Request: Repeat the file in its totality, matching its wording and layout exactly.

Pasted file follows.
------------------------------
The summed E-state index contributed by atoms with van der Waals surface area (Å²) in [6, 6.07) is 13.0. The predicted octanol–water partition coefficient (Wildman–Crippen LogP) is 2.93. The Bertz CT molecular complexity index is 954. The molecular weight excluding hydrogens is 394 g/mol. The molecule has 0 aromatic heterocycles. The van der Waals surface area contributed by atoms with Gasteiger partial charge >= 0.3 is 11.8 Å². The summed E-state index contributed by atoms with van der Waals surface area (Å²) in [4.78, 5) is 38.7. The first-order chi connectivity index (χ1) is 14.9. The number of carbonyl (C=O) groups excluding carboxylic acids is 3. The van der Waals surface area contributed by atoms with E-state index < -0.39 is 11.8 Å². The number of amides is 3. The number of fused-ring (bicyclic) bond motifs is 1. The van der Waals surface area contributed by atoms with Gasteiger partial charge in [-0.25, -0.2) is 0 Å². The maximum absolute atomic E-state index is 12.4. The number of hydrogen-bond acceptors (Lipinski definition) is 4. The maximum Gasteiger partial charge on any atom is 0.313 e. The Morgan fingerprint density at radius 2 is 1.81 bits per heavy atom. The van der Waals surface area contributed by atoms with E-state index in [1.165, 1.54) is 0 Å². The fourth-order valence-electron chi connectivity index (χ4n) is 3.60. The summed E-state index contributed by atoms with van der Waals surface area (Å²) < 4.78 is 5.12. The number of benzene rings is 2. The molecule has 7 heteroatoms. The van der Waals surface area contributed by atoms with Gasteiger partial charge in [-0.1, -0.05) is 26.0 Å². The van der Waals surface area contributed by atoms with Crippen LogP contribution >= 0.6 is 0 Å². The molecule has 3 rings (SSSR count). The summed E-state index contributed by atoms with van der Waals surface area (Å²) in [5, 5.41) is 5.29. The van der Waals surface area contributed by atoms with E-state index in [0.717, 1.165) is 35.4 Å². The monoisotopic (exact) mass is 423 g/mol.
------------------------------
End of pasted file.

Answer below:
The summed E-state index contributed by atoms with van der Waals surface area (Å²) in [6, 6.07) is 13.0. The predicted octanol–water partition coefficient (Wildman–Crippen LogP) is 2.93. The Bertz CT molecular complexity index is 954. The molecular weight excluding hydrogens is 394 g/mol. The molecule has 0 aromatic heterocycles. The van der Waals surface area contributed by atoms with Gasteiger partial charge >= 0.3 is 11.8 Å². The summed E-state index contributed by atoms with van der Waals surface area (Å²) in [4.78, 5) is 38.7. The first-order chi connectivity index (χ1) is 14.9. The number of carbonyl (C=O) groups excluding carboxylic acids is 3. The van der Waals surface area contributed by atoms with E-state index < -0.39 is 11.8 Å². The number of amides is 3. The number of fused-ring (bicyclic) bond motifs is 1. The van der Waals surface area contributed by atoms with Gasteiger partial charge in [-0.25, -0.2) is 0 Å². The maximum absolute atomic E-state index is 12.4. The number of hydrogen-bond acceptors (Lipinski definition) is 4. The maximum Gasteiger partial charge on any atom is 0.313 e. The Morgan fingerprint density at radius 2 is 1.81 bits per heavy atom. The van der Waals surface area contributed by atoms with E-state index in [1.165, 1.54) is 0 Å². The fourth-order valence-electron chi connectivity index (χ4n) is 3.60. The summed E-state index contributed by atoms with van der Waals surface area (Å²) < 4.78 is 5.12. The number of benzene rings is 2. The molecule has 7 heteroatoms. The van der Waals surface area contributed by atoms with Gasteiger partial charge in [-0.1, -0.05) is 26.0 Å². The van der Waals surface area contributed by atoms with Crippen LogP contribution >= 0.6 is 0 Å². The molecule has 3 rings (SSSR count). The summed E-state index contributed by atoms with van der Waals surface area (Å²) in [5, 5.41) is 5.29. The van der Waals surface area contributed by atoms with E-state index in [0.717, 1.165) is 35.4 Å². The monoisotopic (exact) mass is 423 g/mol.